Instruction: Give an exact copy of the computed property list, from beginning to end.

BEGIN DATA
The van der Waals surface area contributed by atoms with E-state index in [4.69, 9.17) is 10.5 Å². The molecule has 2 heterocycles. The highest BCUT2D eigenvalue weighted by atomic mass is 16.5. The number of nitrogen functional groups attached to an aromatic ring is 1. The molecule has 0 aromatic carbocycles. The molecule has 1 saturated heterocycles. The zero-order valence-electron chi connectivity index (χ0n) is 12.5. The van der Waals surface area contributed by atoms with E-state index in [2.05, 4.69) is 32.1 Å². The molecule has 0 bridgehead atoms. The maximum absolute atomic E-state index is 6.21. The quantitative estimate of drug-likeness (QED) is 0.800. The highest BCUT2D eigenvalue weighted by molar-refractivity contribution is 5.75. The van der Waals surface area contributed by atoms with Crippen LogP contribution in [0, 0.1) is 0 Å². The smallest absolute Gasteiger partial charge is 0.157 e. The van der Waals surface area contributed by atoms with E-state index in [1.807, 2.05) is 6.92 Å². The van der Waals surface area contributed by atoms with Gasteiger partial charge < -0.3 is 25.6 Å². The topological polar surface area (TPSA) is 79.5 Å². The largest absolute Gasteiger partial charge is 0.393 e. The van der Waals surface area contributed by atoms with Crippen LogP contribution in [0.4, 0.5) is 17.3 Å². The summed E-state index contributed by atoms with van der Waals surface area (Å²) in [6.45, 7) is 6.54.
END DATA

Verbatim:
The van der Waals surface area contributed by atoms with E-state index in [4.69, 9.17) is 10.5 Å². The molecule has 2 heterocycles. The highest BCUT2D eigenvalue weighted by atomic mass is 16.5. The number of nitrogen functional groups attached to an aromatic ring is 1. The molecule has 0 aromatic carbocycles. The molecule has 1 saturated heterocycles. The zero-order valence-electron chi connectivity index (χ0n) is 12.5. The van der Waals surface area contributed by atoms with E-state index in [2.05, 4.69) is 32.1 Å². The molecule has 0 bridgehead atoms. The maximum absolute atomic E-state index is 6.21. The quantitative estimate of drug-likeness (QED) is 0.800. The highest BCUT2D eigenvalue weighted by molar-refractivity contribution is 5.75. The van der Waals surface area contributed by atoms with Crippen LogP contribution in [0, 0.1) is 0 Å². The smallest absolute Gasteiger partial charge is 0.157 e. The van der Waals surface area contributed by atoms with E-state index in [1.807, 2.05) is 6.92 Å². The van der Waals surface area contributed by atoms with Gasteiger partial charge < -0.3 is 25.6 Å². The topological polar surface area (TPSA) is 79.5 Å². The largest absolute Gasteiger partial charge is 0.393 e. The van der Waals surface area contributed by atoms with Crippen LogP contribution in [0.4, 0.5) is 17.3 Å². The summed E-state index contributed by atoms with van der Waals surface area (Å²) in [6.45, 7) is 6.54.